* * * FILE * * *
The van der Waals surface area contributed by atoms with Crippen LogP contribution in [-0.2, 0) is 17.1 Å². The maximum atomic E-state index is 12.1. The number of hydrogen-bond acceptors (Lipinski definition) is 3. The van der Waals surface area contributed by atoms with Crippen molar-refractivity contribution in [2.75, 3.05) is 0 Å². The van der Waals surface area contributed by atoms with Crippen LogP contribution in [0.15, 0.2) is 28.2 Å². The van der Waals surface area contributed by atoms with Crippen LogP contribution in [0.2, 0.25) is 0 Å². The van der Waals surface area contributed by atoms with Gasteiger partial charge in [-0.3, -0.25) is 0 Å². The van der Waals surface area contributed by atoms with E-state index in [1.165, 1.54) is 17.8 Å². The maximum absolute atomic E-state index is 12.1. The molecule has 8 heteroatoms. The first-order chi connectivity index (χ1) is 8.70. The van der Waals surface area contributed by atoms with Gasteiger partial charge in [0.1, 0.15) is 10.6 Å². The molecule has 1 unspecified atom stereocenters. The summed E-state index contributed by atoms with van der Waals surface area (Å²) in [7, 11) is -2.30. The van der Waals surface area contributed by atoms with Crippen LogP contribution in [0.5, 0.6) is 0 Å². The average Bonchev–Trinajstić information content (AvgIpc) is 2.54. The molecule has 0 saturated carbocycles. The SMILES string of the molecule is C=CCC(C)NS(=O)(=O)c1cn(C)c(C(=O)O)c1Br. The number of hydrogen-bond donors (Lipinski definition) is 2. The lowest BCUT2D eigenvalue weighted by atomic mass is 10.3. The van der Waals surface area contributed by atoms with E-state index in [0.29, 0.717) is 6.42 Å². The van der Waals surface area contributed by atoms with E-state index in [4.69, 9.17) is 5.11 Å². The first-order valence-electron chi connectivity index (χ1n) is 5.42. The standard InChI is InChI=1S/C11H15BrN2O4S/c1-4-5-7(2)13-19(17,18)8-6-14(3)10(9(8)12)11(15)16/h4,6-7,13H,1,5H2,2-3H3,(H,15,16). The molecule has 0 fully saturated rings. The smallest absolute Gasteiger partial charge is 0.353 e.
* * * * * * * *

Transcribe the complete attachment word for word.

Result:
The van der Waals surface area contributed by atoms with Crippen LogP contribution in [-0.2, 0) is 17.1 Å². The maximum atomic E-state index is 12.1. The number of hydrogen-bond acceptors (Lipinski definition) is 3. The van der Waals surface area contributed by atoms with Crippen molar-refractivity contribution in [2.75, 3.05) is 0 Å². The van der Waals surface area contributed by atoms with Crippen LogP contribution in [0.15, 0.2) is 28.2 Å². The van der Waals surface area contributed by atoms with Crippen LogP contribution in [0.2, 0.25) is 0 Å². The van der Waals surface area contributed by atoms with Gasteiger partial charge in [-0.3, -0.25) is 0 Å². The van der Waals surface area contributed by atoms with E-state index in [1.165, 1.54) is 17.8 Å². The maximum absolute atomic E-state index is 12.1. The molecule has 8 heteroatoms. The first-order chi connectivity index (χ1) is 8.70. The van der Waals surface area contributed by atoms with Gasteiger partial charge in [0.1, 0.15) is 10.6 Å². The molecule has 1 unspecified atom stereocenters. The summed E-state index contributed by atoms with van der Waals surface area (Å²) in [7, 11) is -2.30. The van der Waals surface area contributed by atoms with Crippen LogP contribution in [0.5, 0.6) is 0 Å². The average Bonchev–Trinajstić information content (AvgIpc) is 2.54. The molecule has 0 saturated carbocycles. The SMILES string of the molecule is C=CCC(C)NS(=O)(=O)c1cn(C)c(C(=O)O)c1Br. The number of hydrogen-bond donors (Lipinski definition) is 2. The lowest BCUT2D eigenvalue weighted by atomic mass is 10.3. The van der Waals surface area contributed by atoms with E-state index in [0.29, 0.717) is 6.42 Å². The van der Waals surface area contributed by atoms with E-state index in [4.69, 9.17) is 5.11 Å². The first-order valence-electron chi connectivity index (χ1n) is 5.42. The standard InChI is InChI=1S/C11H15BrN2O4S/c1-4-5-7(2)13-19(17,18)8-6-14(3)10(9(8)12)11(15)16/h4,6-7,13H,1,5H2,2-3H3,(H,15,16). The molecule has 0 fully saturated rings. The smallest absolute Gasteiger partial charge is 0.353 e.